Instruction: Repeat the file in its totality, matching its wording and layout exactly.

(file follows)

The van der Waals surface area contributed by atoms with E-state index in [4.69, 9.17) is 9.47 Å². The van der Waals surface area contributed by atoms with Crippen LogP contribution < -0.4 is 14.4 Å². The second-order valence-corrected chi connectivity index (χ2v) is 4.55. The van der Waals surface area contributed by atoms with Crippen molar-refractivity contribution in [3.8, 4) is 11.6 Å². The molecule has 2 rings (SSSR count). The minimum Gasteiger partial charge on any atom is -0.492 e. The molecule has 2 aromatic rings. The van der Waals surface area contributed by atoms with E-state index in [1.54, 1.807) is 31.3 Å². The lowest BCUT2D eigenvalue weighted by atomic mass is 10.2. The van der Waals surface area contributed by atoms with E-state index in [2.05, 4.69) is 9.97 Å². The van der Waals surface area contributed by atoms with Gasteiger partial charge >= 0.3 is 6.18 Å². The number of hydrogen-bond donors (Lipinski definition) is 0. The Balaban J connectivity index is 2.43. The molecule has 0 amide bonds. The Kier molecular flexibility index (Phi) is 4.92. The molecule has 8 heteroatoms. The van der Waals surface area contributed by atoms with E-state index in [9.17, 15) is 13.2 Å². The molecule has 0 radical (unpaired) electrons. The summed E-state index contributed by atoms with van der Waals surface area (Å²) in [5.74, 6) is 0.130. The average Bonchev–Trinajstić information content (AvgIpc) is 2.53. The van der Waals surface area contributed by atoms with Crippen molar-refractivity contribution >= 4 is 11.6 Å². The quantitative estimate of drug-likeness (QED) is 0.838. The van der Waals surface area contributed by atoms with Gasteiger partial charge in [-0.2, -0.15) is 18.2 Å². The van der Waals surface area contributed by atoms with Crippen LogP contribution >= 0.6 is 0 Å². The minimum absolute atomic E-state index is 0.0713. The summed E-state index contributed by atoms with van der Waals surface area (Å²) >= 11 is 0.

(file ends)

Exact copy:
The van der Waals surface area contributed by atoms with E-state index in [4.69, 9.17) is 9.47 Å². The van der Waals surface area contributed by atoms with Crippen LogP contribution < -0.4 is 14.4 Å². The second-order valence-corrected chi connectivity index (χ2v) is 4.55. The van der Waals surface area contributed by atoms with Crippen molar-refractivity contribution in [3.8, 4) is 11.6 Å². The molecule has 2 rings (SSSR count). The minimum Gasteiger partial charge on any atom is -0.492 e. The molecule has 2 aromatic rings. The van der Waals surface area contributed by atoms with E-state index in [1.54, 1.807) is 31.3 Å². The lowest BCUT2D eigenvalue weighted by atomic mass is 10.2. The van der Waals surface area contributed by atoms with E-state index in [2.05, 4.69) is 9.97 Å². The van der Waals surface area contributed by atoms with Gasteiger partial charge >= 0.3 is 6.18 Å². The number of hydrogen-bond donors (Lipinski definition) is 0. The Balaban J connectivity index is 2.43. The molecule has 0 amide bonds. The Kier molecular flexibility index (Phi) is 4.92. The molecule has 8 heteroatoms. The van der Waals surface area contributed by atoms with E-state index in [9.17, 15) is 13.2 Å². The molecule has 0 radical (unpaired) electrons. The summed E-state index contributed by atoms with van der Waals surface area (Å²) in [5.74, 6) is 0.130. The average Bonchev–Trinajstić information content (AvgIpc) is 2.53. The van der Waals surface area contributed by atoms with Crippen molar-refractivity contribution >= 4 is 11.6 Å². The quantitative estimate of drug-likeness (QED) is 0.838. The van der Waals surface area contributed by atoms with Gasteiger partial charge in [-0.2, -0.15) is 18.2 Å². The van der Waals surface area contributed by atoms with Crippen LogP contribution >= 0.6 is 0 Å². The minimum absolute atomic E-state index is 0.0713. The summed E-state index contributed by atoms with van der Waals surface area (Å²) >= 11 is 0.